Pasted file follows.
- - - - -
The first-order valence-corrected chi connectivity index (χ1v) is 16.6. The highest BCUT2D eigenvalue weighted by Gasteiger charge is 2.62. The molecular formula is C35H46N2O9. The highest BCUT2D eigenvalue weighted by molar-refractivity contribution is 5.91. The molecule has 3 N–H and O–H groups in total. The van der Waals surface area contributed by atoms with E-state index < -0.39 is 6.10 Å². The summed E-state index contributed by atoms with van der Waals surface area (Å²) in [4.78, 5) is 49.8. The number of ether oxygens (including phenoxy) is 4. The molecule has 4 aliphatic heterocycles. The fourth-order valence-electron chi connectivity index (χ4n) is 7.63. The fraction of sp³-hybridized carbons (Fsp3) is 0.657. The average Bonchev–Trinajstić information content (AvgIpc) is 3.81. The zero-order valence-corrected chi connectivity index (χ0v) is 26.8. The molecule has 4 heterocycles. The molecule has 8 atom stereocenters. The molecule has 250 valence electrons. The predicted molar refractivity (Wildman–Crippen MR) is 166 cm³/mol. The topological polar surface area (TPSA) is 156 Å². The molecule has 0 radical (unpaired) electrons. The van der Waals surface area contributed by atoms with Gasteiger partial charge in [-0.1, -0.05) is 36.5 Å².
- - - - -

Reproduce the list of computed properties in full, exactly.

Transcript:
The first-order valence-corrected chi connectivity index (χ1v) is 16.6. The highest BCUT2D eigenvalue weighted by Gasteiger charge is 2.62. The molecular formula is C35H46N2O9. The highest BCUT2D eigenvalue weighted by molar-refractivity contribution is 5.91. The molecule has 3 N–H and O–H groups in total. The van der Waals surface area contributed by atoms with E-state index < -0.39 is 6.10 Å². The summed E-state index contributed by atoms with van der Waals surface area (Å²) in [4.78, 5) is 49.8. The number of ether oxygens (including phenoxy) is 4. The molecule has 4 aliphatic heterocycles. The fourth-order valence-electron chi connectivity index (χ4n) is 7.63. The fraction of sp³-hybridized carbons (Fsp3) is 0.657. The average Bonchev–Trinajstić information content (AvgIpc) is 3.81. The zero-order valence-corrected chi connectivity index (χ0v) is 26.8. The molecule has 4 heterocycles. The molecule has 8 atom stereocenters. The molecule has 250 valence electrons. The predicted molar refractivity (Wildman–Crippen MR) is 166 cm³/mol. The topological polar surface area (TPSA) is 156 Å². The molecule has 0 radical (unpaired) electrons. The van der Waals surface area contributed by atoms with Gasteiger partial charge in [-0.1, -0.05) is 36.5 Å².